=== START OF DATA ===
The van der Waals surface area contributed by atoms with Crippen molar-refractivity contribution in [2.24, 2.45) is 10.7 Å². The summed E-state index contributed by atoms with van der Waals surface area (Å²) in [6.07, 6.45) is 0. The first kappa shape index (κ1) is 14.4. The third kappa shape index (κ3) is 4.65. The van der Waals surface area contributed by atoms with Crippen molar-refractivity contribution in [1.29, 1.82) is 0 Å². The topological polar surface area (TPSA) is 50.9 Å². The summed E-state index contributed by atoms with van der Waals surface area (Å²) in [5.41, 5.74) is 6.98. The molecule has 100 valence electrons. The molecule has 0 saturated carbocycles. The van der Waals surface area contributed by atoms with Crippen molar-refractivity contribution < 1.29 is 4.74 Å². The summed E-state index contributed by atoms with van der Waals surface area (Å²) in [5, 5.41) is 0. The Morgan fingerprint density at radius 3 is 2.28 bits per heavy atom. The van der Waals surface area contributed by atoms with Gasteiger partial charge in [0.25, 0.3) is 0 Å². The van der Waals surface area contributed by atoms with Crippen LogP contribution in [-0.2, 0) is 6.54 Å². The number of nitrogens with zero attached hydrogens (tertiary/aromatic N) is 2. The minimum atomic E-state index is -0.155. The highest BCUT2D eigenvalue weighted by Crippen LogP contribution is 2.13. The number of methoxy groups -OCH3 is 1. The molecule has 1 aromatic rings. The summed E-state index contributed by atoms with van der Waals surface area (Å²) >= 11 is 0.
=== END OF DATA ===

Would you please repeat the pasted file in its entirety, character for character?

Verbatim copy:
The van der Waals surface area contributed by atoms with Crippen molar-refractivity contribution in [2.24, 2.45) is 10.7 Å². The summed E-state index contributed by atoms with van der Waals surface area (Å²) in [6.07, 6.45) is 0. The first kappa shape index (κ1) is 14.4. The third kappa shape index (κ3) is 4.65. The van der Waals surface area contributed by atoms with Crippen molar-refractivity contribution in [1.29, 1.82) is 0 Å². The topological polar surface area (TPSA) is 50.9 Å². The summed E-state index contributed by atoms with van der Waals surface area (Å²) in [5.41, 5.74) is 6.98. The molecule has 100 valence electrons. The molecule has 0 saturated carbocycles. The van der Waals surface area contributed by atoms with Crippen molar-refractivity contribution < 1.29 is 4.74 Å². The summed E-state index contributed by atoms with van der Waals surface area (Å²) in [5, 5.41) is 0. The Morgan fingerprint density at radius 3 is 2.28 bits per heavy atom. The van der Waals surface area contributed by atoms with Gasteiger partial charge in [0.25, 0.3) is 0 Å². The van der Waals surface area contributed by atoms with Crippen LogP contribution in [-0.2, 0) is 6.54 Å². The number of nitrogens with zero attached hydrogens (tertiary/aromatic N) is 2. The minimum atomic E-state index is -0.155. The highest BCUT2D eigenvalue weighted by Crippen LogP contribution is 2.13. The number of methoxy groups -OCH3 is 1. The molecule has 1 aromatic rings. The summed E-state index contributed by atoms with van der Waals surface area (Å²) >= 11 is 0.